• Lynette Mejia

Early Spring

While I've been deep in website updates and general mole-whacking, meteorological spring arrived. Though much of the northern hemisphere is still in the throes of winter, here in southern Louisiana things begin stirring around mid-February, and our last frost date is usually in March*. Generally, this is the time of year when my writing takes a back seat for a few weeks, because just as our spring comes early, it leaves early too. By May, when everyone else is just warming up properly, Louisiana is brushing elbows with sweltering, and planting tomatoes, cucumbers, and squash is almost tantamount to a death sentence. Early spring is warm but not hot, and definitely easy on the eyes. This is when I try and get most of the spring veggie crop planted, and also when I try to get some traction on larger outdoor projects like building flower beds, building/mending fences, improving drainage, etc. Two weeks ago I planted potatoes and onion sets, and Monday I put the zucchini seedlings out. Tomorrow I'll sow corn, and (hopefully, depending on how much rain we get) next week I'll put out tomato and cucumber seedlings.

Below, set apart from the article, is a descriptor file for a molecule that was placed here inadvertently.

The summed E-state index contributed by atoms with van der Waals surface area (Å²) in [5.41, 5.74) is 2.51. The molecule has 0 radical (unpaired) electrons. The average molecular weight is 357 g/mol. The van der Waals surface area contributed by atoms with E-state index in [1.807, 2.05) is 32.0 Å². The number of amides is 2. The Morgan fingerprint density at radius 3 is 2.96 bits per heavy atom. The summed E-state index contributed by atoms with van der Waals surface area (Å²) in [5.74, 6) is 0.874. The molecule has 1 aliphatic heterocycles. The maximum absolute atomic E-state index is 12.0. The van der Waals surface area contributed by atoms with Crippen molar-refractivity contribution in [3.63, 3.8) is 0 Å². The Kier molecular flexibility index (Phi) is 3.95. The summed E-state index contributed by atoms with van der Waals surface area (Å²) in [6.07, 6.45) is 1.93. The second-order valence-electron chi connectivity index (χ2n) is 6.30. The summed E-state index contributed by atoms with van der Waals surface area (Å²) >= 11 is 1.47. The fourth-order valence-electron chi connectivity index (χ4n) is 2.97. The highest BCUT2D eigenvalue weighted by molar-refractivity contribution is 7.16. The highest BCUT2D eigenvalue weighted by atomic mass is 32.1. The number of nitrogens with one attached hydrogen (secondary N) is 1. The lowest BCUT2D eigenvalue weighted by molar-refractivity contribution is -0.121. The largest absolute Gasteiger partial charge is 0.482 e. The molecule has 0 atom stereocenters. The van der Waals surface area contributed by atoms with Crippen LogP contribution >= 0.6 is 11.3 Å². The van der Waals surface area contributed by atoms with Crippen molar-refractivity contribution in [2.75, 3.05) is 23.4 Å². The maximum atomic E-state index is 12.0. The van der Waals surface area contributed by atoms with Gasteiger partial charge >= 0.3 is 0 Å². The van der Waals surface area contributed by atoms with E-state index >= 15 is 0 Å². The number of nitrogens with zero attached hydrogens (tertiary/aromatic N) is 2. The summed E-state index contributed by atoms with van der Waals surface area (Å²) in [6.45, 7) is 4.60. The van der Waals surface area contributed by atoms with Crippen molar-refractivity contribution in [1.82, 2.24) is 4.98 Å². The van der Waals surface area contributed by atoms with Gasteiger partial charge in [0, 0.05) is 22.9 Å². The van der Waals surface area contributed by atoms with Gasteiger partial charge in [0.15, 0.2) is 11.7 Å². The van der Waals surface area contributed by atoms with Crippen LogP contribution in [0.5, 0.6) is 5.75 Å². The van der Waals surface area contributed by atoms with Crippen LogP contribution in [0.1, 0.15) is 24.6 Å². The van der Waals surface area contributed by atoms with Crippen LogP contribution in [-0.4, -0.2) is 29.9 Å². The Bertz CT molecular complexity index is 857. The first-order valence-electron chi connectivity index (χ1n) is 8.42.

The trees are also waking up. A couple of weeks ago it was the sweet gums, and yesterday I noticed the cypress trees have broken dormancy. The fields are covered with butter weed and hairy buttercup. (Bonus points if you can guess the color). The first daffodils have begun to bloom. Stories and poems will have to (mostly) wait, for now.

I have digging to do.

*Mother Nature has been known to pop in with an April freeze now and again.

#spring #vegetablegarden

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